Despite predictions in Washington, President Bush before leaving office did not pardon James Tobin, 48, of Bangor for his alleged role in a 2002 New Hampshire phone-jamming scheme.
In November, writers for Slate, Huffington Post and The Washington Post speculated that Tobin, who was Bush’s New England campaign chairman in 2004, would be one of the people the president pardoned during his last two months in office. But Bush did not pardon Tobin.
Although Tobin is still facing charges in federal court in Portland, his conviction in the phone-jamming scheme was overturned. Tobin was convicted in December 2006 by a federal jury in Concord, N.H., of being part of a conspiracy to jam phone lines in the 2002 election but acquitted on the more serious charge of violating residents’ constitutional right to vote.
After being considered a second time by the 1st U.S. Circuit Court of Appeals, a three-judge panel earlier this month unanimously upheld the decision by the federal judge who presided over Tobin’s trial to dismiss the charges.
Tobin is facing two counts of making false statements to the FBI on Oct. 12, 2003. He was indicted on Oct. 9 of last year on those charges by a federal grand jury. His Washington, D.C., attorneys have filed motions to dismiss the indictment, arguing, among other things, that the prosecution is “vindictive.” Federal prosecutors on Saturday filed their replies, arguing that the new charges were not vindictive but fell under the discretion afforded prosecutors.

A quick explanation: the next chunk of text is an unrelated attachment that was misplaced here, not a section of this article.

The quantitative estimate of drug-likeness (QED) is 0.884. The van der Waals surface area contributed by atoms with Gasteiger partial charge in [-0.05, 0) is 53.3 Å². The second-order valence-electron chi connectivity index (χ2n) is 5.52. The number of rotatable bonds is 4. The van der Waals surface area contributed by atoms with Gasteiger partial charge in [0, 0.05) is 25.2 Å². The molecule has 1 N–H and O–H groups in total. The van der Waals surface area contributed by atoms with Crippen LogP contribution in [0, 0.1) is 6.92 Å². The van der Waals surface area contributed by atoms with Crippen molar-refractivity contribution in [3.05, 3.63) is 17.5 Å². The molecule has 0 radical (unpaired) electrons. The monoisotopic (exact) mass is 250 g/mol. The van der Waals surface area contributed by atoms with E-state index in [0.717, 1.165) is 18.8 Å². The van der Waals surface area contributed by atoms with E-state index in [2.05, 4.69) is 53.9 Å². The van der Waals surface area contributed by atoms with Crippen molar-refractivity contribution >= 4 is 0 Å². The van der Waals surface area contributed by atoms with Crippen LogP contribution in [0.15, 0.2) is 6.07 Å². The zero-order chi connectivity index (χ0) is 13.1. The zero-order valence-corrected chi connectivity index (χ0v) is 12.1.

A hearing on the motions has not been set.
A presidential pardon of a person facing charges but not convicted of a crime is unusual but not unheard of, according to Robert Spitzer, a professor of political science at the State University of New York at Cortland. Spitzer was interviewed Monday about presidential pardons by Radio Free Europe. A transcript is posted on its Web site.
A president has the power to pardon any person for any reason, Spitzer told Radio Free Europe, but most often pardons are issued to people convicted of crimes. The most well-known exception is former President Ford’s blanket pardon of his predecessor, President Nixon, who was named as “an unindicted co-conspirator” in some of the Watergate matters.
In the last days of his presidency, former President Clinton pardoned Marc Rich, who had been indicted on charges of tax evasion, tax fraud and illegally making oil deals with Iran. Rich, who raised money for Clinton’s campaigns, fled to Switzerland during his prosecution.